Subscribe to
Opera Today

Receive articles and news via RSS feeds or email subscription.


facebook-icon.png


twitter_logo[1].gif



Plumbago_9780993198359_1.png

9780521746472.png

0810888688.gif

0810882728.gif

Recently in Reviews

ETO Autumn 2020 Season Announcement: Lyric Solitude

English Touring Opera are delighted to announce a season of lyric monodramas to tour nationally from October to December. The season features music for solo singer and piano by Argento, Britten, Tippett and Shostakovich with a bold and inventive approach to making opera during social distancing.

Love, always: Chanticleer, Live from London … via San Francisco

This tenth of ten Live from London concerts was in fact a recorded live performance from California. It was no less enjoyable for that, and it was also uplifting to learn that this wasn’t in fact the ‘last’ LfL event that we will be able to enjoy, courtesy of VOCES8 and their fellow vocal ensembles (more below …).

Dreams and delusions from Ian Bostridge and Imogen Cooper at Wigmore Hall

Ever since Wigmore Hall announced their superb series of autumn concerts, all streamed live and available free of charge, I’d been looking forward to this song recital by Ian Bostridge and Imogen Cooper.

Henry Purcell, Royal Welcome Songs for King Charles II Vol. III: The Sixteen/Harry Christophers

The Sixteen continues its exploration of Henry Purcell’s Welcome Songs for Charles II. As with Robert King’s pioneering Purcell series begun over thirty years ago for Hyperion, Harry Christophers is recording two Welcome Songs per disc.

Treasures of the English Renaissance: Stile Antico, Live from London

Although Stile Antico’s programme article for their Live from London recital introduced their selection from the many treasures of the English Renaissance in the context of the theological debates and upheavals of the Tudor and Elizabethan years, their performance was more evocative of private chamber music than of public liturgy.

Anima Rara: Ermonela Jaho

In February this year, Albanian soprano Ermonela Jaho made a highly lauded debut recital at Wigmore Hall - a concert which both celebrated Opera Rara’s 50th anniversary and honoured the career of the Italian soprano Rosina Storchio (1872-1945), the star of verismo who created the title roles in Leoncavallo’s La bohème and Zazà, Mascagni’s Lodoletta and Puccini’s Madama Butterfly.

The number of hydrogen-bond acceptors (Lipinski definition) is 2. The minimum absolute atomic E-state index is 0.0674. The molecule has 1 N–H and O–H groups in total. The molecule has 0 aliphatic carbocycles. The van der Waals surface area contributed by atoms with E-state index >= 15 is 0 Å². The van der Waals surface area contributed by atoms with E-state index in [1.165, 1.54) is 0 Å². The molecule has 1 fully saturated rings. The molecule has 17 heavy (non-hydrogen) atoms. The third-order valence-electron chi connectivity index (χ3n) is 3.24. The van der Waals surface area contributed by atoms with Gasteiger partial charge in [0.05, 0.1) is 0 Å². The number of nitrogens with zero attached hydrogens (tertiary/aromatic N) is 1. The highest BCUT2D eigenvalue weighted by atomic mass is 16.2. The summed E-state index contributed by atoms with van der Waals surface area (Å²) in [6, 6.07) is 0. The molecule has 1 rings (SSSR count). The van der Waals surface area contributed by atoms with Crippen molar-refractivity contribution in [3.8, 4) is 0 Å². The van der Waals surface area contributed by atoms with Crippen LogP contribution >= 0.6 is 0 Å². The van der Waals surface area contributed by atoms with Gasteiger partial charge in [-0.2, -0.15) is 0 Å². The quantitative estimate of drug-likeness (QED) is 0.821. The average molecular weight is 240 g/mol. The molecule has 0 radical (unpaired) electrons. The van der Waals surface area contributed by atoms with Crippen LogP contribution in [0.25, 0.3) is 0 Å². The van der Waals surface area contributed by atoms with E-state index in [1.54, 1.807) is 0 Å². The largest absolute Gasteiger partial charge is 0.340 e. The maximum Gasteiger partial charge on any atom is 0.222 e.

A wonderful Wigmore Hall debut by Elizabeth Llewellyn

Evidently, face masks don’t stifle appreciative “Bravo!”s. And, reducing audience numbers doesn’t lower the volume of such acclamations. For, the audience at Wigmore Hall gave soprano Elizabeth Llewellyn and pianist Simon Lepper a greatly deserved warm reception and hearty response following this lunchtime recital of late-Romantic song.

Requiem pour les temps futurs: An AI requiem for a post-modern society

Collapsology. Or, perhaps we should use the French word ‘Collapsologie’ because this is a transdisciplinary idea pretty much advocated by a series of French theorists - and apparently, mostly French theorists. It in essence focuses on the imminent collapse of modern society and all its layers - a series of escalating crises on a global scale: environmental, economic, geopolitical, governmental; the list is extensive.

The Sixteen: Music for Reflection, live from Kings Place

For this week’s Live from London vocal recital we moved from the home of VOCES8, St Anne and St Agnes in the City of London, to Kings Place, where The Sixteen - who have been associate artists at the venue for some time - presented a programme of music and words bound together by the theme of ‘reflection’.

Iestyn Davies and Elizabeth Kenny explore Dowland's directness and darkness at Hatfield House

'Such is your divine Disposation that both you excellently understand, and royally entertaine the Exercise of Musicke.’

Ádám Fischer’s 1991 MahlerFest Kassel ‘Resurrection’ issued for the first time

Amongst an avalanche of new Mahler recordings appearing at the moment (Das Lied von der Erde seems to be the most favoured, with three) this 1991 Mahler Second from the 2nd Kassel MahlerFest is one of the more interesting releases.

Paradise Lost: Tête-à-Tête 2020

‘And there was war in heaven: Michael and his angels fought against the dragon; and the dragon fought and his angels, And prevailed not; neither was their place found any more in heaven … that old serpent … Satan, which deceiveth the whole world: he was cast out into the earth, and his angels were cast out with him.’

Max Lorenz: Tristan und Isolde, Hamburg 1949